Dec 30, 2002

Tough Journalism
Some real muckraking gets the trash on Portland's officials in an attempt to demonstrate the importance of preserving privacy.
The Art of a Film's Title Sequence
If there were an award for the most artistic title sequence in a movie--and there ought to be, that being where a film makes its first impression--I'd be pulling for the opening of Catch Me if You Can.

It's a perfect little sequence that is simple yet continues to suprise as it goes on. It captures the feel of the movie, preparing us for the film, with an elegant set of bold strokes and colors. The action combines with the list of names quite artistically. This bit of an intro meets all the highest ends of the opening title.

Other favorites (from the past) include the highly artistic title intro to Monster's Inc., which was a fabulous movie all around, and the idea tat's so-creative-you-have-to-wonder-why-you-haven't-seen-it-before that opens Mel Gibson's Conspiracy Theory
Crazy-Orthodox Blogging
A blog roast
So another friend of mine has fallen to the blogging vice, though as a soon-to-be-priest in the Eastern Orthodox Church, he probably doesn't think of it that way. I ought to warn all, however, that he's a little crazy and that crazy-Orthodoxness is coming out in his early blogs.

Just kidding Gug. Sort of. Thought I was thinking something more like "There is a mumble..." for the title.

Cook (Gug in the original Swiss family name.) is also a Collegian editor. At school this is appropriately met with an ”Ohhhhhhhh”. Then they nod politely and don’t make eye contact. In a word, crazy.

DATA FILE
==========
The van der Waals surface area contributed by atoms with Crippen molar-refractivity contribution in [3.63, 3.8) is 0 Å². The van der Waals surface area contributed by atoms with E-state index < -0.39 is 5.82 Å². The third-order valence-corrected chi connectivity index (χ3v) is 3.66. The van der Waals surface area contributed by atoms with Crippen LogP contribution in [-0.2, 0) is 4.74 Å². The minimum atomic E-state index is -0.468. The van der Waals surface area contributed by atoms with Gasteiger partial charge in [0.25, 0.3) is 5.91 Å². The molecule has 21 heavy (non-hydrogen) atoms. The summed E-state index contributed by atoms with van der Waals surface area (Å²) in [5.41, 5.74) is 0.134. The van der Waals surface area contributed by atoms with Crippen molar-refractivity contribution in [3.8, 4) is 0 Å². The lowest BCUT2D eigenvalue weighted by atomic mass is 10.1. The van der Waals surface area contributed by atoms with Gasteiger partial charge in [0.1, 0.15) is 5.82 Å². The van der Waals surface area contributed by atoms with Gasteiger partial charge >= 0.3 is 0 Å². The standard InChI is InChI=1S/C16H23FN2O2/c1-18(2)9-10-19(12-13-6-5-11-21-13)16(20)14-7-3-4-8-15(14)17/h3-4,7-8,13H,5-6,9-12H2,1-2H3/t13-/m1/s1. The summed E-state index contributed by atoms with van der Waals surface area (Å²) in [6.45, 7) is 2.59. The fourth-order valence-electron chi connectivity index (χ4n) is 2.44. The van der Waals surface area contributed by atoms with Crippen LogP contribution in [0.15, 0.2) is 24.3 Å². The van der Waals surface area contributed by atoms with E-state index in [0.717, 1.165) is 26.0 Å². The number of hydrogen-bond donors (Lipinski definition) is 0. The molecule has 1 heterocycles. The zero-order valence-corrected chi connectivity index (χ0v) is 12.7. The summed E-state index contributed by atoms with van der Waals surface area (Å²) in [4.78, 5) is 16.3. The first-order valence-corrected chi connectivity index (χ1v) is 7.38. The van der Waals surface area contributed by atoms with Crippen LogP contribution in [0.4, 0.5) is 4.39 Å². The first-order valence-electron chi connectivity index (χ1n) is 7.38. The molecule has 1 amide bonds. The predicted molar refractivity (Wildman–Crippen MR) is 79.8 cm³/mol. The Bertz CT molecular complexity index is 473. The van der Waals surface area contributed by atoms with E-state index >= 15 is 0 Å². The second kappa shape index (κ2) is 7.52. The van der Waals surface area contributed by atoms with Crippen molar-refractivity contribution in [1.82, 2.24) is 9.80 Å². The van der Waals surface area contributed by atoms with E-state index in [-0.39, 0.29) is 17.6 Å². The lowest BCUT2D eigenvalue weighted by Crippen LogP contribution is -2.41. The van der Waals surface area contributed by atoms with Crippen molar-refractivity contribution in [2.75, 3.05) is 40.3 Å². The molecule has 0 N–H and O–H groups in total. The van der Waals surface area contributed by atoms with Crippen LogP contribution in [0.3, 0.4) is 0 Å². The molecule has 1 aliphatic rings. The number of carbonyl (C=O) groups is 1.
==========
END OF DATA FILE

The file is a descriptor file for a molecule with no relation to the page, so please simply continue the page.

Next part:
My links will one day be in order (sorry, we're working on all that) and he'll go up there with the craziest of them.

Dec 28, 2002

Writing on My Hand
Sitting in a theater, waiting for the show to start, my mouth tastes slightly of pipe tobacco and my mind pounds, attempting to circumference the world.

I grapple with ideas most easily, I think, by talking. It's really the most instantaneous way to measure them. Talking will tell you if it sounds right. I hear the words, adjust them, try them again. Talking—this sort of spontaneous consideration of everything that arises—will show how something sits with the rest of the world. You can't do these things in your own head. It just doesn't seem to work that way.

Working over a concept of the way narratives typically attempt the epic and miss the details, I want someone to talk to but, being alone, write notes on my hand instead. It looks a little creepy, notes about epic details crawling over my hand.

The problem with talking is the words get lost. To really accumulate, to build on the last thing you talked about, you need the cohesion of talking to a single person. This is hard to do when life is scattered between two states and everybody's transient, mostly me but everybody else too. It’d be nice if there were one person to talk to and we’d have the cohesion of the conversation between us.

But that’s not happening, which means I discard cohesion and run half a dozen conversations simultaneously. In my head. Some of this is good because these half a dozen different friends have different bodies of knowledge to contribute. It'd be better if it were all one conversation—maybe with my friends all each-others friends, sitting around talking. As it is I typically bring bits of one conversation to another, either giving a lengthy introduction or just kidnapping the last conversation to perform in this one. I mentally collect all the conversations together, trying to make them dance in my one-ring circus.